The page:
Suspect still missing from court

A woman arrested for breaking into an Ivory Tower residence hall room in August has been missing for more than a month and a warrant is still out for her arrest, a spokesperson for the U.S. Attorney’s Office said.

Shunita Ellerbe, a 29-year-old Southwest D.C. resident, arrived to court Sept. 15 for her status hearing. After being directed to wait in the courtroom, Ellerbe said she “needed to tell her mother where she was,” and left, according to court documents. She did not return to the courtroom, and a bench warrant for her arrest was issued.

“There was an initial status hearing on Sept. 15 that she failed to appear for,” Sheila Miller, spokesperson for the U.S. Attorney’s Office, said. “The bench warrant is still out. They have no idea where the defendant is.”

Ellerbe’s arrest coincided with nearly 20 burglaries reported in University residence halls in August, but Ellerbe has not been charged with burglary.

The bench warrant orders the Metropolitan Police Department to arrest Ellerbe and bring her to the Superior Court of D.C. Miller said, however, that in most cases, officers do not actively search for the subjects of bench warrants, unless it is a high-profile case.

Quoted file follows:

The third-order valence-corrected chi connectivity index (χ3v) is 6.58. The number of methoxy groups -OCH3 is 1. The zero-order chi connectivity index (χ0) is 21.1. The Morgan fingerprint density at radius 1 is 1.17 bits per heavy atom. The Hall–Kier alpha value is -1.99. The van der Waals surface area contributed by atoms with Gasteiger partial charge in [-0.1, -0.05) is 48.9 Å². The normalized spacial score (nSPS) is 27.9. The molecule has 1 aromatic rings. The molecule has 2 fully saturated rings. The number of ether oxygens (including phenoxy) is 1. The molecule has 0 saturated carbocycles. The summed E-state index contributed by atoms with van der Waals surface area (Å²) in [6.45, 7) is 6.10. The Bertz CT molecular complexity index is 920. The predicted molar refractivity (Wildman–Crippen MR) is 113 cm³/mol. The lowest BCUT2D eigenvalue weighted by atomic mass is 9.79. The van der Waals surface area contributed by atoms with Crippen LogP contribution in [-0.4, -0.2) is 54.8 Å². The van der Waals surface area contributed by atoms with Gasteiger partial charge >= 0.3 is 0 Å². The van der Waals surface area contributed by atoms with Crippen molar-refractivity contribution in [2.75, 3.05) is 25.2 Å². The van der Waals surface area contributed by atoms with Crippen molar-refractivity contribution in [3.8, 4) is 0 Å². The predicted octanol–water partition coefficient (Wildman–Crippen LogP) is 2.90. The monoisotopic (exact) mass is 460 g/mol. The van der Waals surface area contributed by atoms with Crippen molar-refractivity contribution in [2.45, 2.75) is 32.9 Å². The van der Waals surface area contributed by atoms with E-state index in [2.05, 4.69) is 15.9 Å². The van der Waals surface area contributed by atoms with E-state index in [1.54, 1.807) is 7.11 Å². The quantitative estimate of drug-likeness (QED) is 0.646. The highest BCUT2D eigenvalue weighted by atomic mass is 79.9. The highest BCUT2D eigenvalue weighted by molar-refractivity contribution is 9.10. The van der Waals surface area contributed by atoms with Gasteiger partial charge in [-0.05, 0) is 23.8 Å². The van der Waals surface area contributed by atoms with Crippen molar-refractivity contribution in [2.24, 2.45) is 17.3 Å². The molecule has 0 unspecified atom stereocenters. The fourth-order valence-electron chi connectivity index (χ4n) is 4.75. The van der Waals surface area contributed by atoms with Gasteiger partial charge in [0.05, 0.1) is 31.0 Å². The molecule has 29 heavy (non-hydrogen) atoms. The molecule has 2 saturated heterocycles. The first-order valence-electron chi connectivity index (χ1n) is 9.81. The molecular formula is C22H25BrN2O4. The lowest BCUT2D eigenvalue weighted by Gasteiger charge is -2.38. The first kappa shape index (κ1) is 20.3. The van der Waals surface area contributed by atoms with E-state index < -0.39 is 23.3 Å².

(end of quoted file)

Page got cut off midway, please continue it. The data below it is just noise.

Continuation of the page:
“However, if [Ellerbe] gets picked up for something, the officers will see it,” Miller said.

Ellerbe was found in an Ivory Tower room Aug. 23 after a sleeping student woke to her standing near a desk. Sophomore Lindsey Henry said she had been sleeping in her friend’s room when she noticed Ellerbe and asked her what she was doing, Henry said.

Shiv Mohini, a resident of the room, said Ellerbe “began mumbling and said she was looking for her friend and ran out of the room,” according to an MPD report of the incident.

UPD officers found her in Ivory Tower later that day in possession of a black bag belonging to someone else. After her arrest, Ellerbe was barred from entering any on-campus buildings.

In almost all of the burglaries reported in August, students had not locked their door. The University subsequently placed stickers in buildings reminding students to make sure their doors are always locked.

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